Kyle Schwarber is ready to add to his legend.
The 24-year-old slugger just finished his first full MLB season, but will live forever in Cubs lore after helping end the 108-year championship drought with a made-for-Hollywood return to the lineup in the World Series.
Schwarber's 2017 has been a roller coaster that included a three-week stint in the minor leagues and inconsistent playing time down the stretch.
But he has a career .364 average and 1.178 OPS in 14 playoff games and the Cubs' new "Mr. October" is heating up at just the right time. He hit .288 with a .954 OPS in 59 September at-bats, crushing six homers and helping raise his season average from .168 on July 6 to .211
It's like he flipped a switch as October neared.
"This is my favorite time of year," he said. "This is when things start coming to the nitty-gritty. This brings out the best in everyone, I think. You saw when we were playing Milwaukee and the way St. Louis was playing, those were some really hard-fought games.
"It was like a playoff atmosphere. Going into Washington, it's gonna be some hard-fought games. ... You're gonna be in for a grinder series, I'm sure, and it'll be fun."
In a trying year that saw Schwarber finish with only 422 at-bats, he still reached the 30-homer plateau with a moonshot Saturday afternoon in the season's penultimate game. He was also caught on the videoboard camera in the Cubs dugout dancing along to the "YMCA."
"It's pretty crazy, isn't it?" Joe Maddon said of Schwarber's 30th homer. "Good for him. That shows you the kinda talent that he has. Came back and really reconstructed himself.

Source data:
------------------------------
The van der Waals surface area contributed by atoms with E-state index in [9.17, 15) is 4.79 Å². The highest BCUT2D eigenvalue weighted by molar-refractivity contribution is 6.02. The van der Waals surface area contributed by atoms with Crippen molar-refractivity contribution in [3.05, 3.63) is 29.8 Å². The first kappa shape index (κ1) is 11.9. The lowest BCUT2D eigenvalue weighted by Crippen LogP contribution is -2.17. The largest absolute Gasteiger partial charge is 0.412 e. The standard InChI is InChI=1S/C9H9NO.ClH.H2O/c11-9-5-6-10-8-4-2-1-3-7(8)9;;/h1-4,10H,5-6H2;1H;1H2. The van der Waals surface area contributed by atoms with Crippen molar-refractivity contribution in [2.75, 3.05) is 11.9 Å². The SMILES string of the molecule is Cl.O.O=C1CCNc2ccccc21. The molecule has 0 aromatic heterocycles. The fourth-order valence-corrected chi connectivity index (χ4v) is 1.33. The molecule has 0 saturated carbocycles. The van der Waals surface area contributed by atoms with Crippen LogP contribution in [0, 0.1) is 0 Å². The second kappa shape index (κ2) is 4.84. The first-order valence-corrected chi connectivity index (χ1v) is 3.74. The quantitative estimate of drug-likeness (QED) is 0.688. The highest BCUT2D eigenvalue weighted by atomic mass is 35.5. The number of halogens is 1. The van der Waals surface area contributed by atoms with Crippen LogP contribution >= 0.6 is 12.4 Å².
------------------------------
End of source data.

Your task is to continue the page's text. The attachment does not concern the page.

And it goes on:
"Right now, that home run [Saturday], I was really watching it closely. He got started really early, which is good. You can never be too early, but you can be too late as a hitter. He was definitely on time and that's why the ball went that far."
We don't know yet how often Maddon will write Schwarber's name on the lineup card at the start of the Cubs' playoff games, a stark contrast from last year when the left-handed slugger changed the complexion of the entire lineup and drove the news cycle for 10 days right around Halloween.
Schwarber isn't concerned about his role, focusing instead on the team
"I'm gonna prepare like I'm in the lineup until I'm told that I'm not," Schwarber said. "And then when I'm not, I'm gonna prepare like the way I would be coming off the bench.
"There's gonna be no different kind of preparation for me. This time of the year is where you can't get surprised by anything."
For the third straight fall, Schwarber will be in uncharted waters in the beginning of October.
In 2015, Schwarber immediately put the Cubs on the board in that high-octane wild-card game in Pittsburgh before crushing the St. Louis Cardinals in the NLDS and coming under fire for a couple defensive miscues in the NLCS against the New York Mets.
Last year, Schwarber was still powering through a rehab process up until the last week of October when he made an incredible return to the lineup in the World Series after missing more than six months.
This fall, he has four days between games and will focus on simulated action and batting practice instead of rehab and winner-take-all one-game playoffs.
He's also taking some time for visualization, imagining himself executing in different situations and trying to provide some of that 30-homer pop whenever he's called upon in October.
"It's been an up-and-down year," Schwarber said. "It is what it is. I'm happy about [the 30-homer plateau], but I'm not really too focused on it at all. It's a cool accomplishment, but I'm more focused on the bigger picture here, which is the postseason coming up."